Scott Long emailed me today and challenged me to match his ARod/Neil Diamond post with something similar about Eric Chavez. Sorry Scott, but Chavez is simply not the kind of player who inspires anyone to burst into song. He's a good, if somewhat overpaid, player who lacks any sort of clutch magic in his bat that drives men to the muses. Did you know he hit his very first walk-off homer this year? He's no ARod or Big Papi or even Marco Scutaro in that regard.
However, I will note that on Friday afternoon, I was working quietly alone in my office when suddenly I heard someone belting out the National Anthem, seemingly right below my window. "How odd," I thought. I got up and looked out below, but could find neither Christian de Neuvillette nor Cyrano de Bergerac serenading me.
I didn't realize until later that the sound which through yonder window broke was to my West, and my Romeo was about half a mile away at Encinal High School, before the big game against cross-town rival Alameda High. (The hosts won, 25-8.)
I suppose it's a true test of patriotism, if not self-discipline, to find yourself all alone somewhere and the national anthem starts playing. Do you stand up to honor America?
I guess I passed that test, even if it was more out of curiosity than patriotism. On the other hand, I once found myself sitting on a toilet when a pretty large earthquake hit. For all I knew at the time, my life was in peril, but I remained utterly frozen on my seat. Perhaps I needed a device that would play the Star-Spangled Banner in my bathroom in the event of ground shaking, to ensure maximum motivation to get up.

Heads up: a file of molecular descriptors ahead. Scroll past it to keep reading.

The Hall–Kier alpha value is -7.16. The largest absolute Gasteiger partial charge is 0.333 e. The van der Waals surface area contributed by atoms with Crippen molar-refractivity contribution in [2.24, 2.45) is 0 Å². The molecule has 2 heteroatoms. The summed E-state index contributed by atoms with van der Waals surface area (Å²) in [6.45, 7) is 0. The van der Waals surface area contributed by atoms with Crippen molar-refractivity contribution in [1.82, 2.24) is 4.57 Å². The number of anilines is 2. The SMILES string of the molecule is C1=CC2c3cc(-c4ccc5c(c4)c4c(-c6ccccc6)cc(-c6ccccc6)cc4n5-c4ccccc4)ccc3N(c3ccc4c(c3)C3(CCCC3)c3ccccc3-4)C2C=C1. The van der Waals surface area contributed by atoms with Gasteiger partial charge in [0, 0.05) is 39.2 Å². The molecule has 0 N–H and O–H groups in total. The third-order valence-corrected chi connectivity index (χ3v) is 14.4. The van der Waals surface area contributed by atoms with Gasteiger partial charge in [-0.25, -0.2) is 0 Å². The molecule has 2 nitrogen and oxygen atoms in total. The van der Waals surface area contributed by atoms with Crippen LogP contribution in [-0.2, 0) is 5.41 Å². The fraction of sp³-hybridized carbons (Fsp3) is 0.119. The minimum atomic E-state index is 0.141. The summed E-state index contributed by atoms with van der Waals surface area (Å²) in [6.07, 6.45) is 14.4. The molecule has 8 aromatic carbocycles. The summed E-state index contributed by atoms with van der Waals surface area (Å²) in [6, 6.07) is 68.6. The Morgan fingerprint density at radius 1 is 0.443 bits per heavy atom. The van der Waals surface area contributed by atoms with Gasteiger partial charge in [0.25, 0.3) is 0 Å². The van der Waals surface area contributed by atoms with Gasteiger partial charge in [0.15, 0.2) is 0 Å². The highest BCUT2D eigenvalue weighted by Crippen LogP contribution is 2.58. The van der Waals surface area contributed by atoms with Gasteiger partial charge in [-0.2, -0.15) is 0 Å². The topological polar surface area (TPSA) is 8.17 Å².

(Hmm...is that last paragraph a good example of the kinds of creative output that Eric Chavez inspires? Go ahead and make a musical out of that story, Andrew Lloyd Webber!)
Fellow Alamedan Natasha Miller, the singer in the above photo, gave one of the better anthems I've heard. If we can't line up the obvious choices--Neil Diamond or Englebert Humperdink or Tony Orlando and Dawn--she would be a fine choice to provide the recording for this all-important life-saving device.